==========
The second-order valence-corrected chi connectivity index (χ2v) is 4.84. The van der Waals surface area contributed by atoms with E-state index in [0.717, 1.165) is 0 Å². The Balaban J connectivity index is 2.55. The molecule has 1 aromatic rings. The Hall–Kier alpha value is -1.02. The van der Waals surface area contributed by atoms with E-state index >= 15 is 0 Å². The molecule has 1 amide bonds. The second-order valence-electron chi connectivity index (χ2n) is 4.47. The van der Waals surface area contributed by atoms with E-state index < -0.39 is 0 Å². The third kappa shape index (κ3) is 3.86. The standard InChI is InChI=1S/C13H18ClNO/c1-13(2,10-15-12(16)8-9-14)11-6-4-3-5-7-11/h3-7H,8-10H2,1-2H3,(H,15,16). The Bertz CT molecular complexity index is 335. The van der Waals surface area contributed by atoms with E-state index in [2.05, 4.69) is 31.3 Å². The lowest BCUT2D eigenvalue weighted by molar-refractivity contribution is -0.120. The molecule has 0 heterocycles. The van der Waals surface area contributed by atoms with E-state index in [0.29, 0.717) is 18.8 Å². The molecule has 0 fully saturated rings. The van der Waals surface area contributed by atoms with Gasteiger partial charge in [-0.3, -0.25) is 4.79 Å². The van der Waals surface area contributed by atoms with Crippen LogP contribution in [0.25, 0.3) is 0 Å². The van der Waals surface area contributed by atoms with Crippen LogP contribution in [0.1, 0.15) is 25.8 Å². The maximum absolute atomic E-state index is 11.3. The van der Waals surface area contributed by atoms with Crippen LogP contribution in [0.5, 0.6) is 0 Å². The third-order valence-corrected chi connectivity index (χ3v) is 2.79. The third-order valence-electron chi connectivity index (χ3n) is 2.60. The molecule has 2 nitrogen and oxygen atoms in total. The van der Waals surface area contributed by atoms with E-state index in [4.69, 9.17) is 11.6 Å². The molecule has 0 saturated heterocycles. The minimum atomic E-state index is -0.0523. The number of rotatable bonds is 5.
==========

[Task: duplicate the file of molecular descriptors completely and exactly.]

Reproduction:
The second-order valence-corrected chi connectivity index (χ2v) is 4.84. The van der Waals surface area contributed by atoms with E-state index in [0.717, 1.165) is 0 Å². The Balaban J connectivity index is 2.55. The molecule has 1 aromatic rings. The Hall–Kier alpha value is -1.02. The van der Waals surface area contributed by atoms with E-state index >= 15 is 0 Å². The molecule has 1 amide bonds. The second-order valence-electron chi connectivity index (χ2n) is 4.47. The van der Waals surface area contributed by atoms with E-state index < -0.39 is 0 Å². The third kappa shape index (κ3) is 3.86. The standard InChI is InChI=1S/C13H18ClNO/c1-13(2,10-15-12(16)8-9-14)11-6-4-3-5-7-11/h3-7H,8-10H2,1-2H3,(H,15,16). The Bertz CT molecular complexity index is 335. The van der Waals surface area contributed by atoms with E-state index in [2.05, 4.69) is 31.3 Å². The lowest BCUT2D eigenvalue weighted by molar-refractivity contribution is -0.120. The molecule has 0 heterocycles. The van der Waals surface area contributed by atoms with E-state index in [0.29, 0.717) is 18.8 Å². The molecule has 0 fully saturated rings. The van der Waals surface area contributed by atoms with Gasteiger partial charge in [-0.3, -0.25) is 4.79 Å². The van der Waals surface area contributed by atoms with Crippen LogP contribution in [0.25, 0.3) is 0 Å². The van der Waals surface area contributed by atoms with Crippen LogP contribution in [0.1, 0.15) is 25.8 Å². The maximum absolute atomic E-state index is 11.3. The van der Waals surface area contributed by atoms with Crippen LogP contribution in [0.5, 0.6) is 0 Å². The third-order valence-corrected chi connectivity index (χ3v) is 2.79. The third-order valence-electron chi connectivity index (χ3n) is 2.60. The molecule has 2 nitrogen and oxygen atoms in total. The van der Waals surface area contributed by atoms with E-state index in [4.69, 9.17) is 11.6 Å². The molecule has 0 saturated heterocycles. The minimum atomic E-state index is -0.0523. The number of rotatable bonds is 5.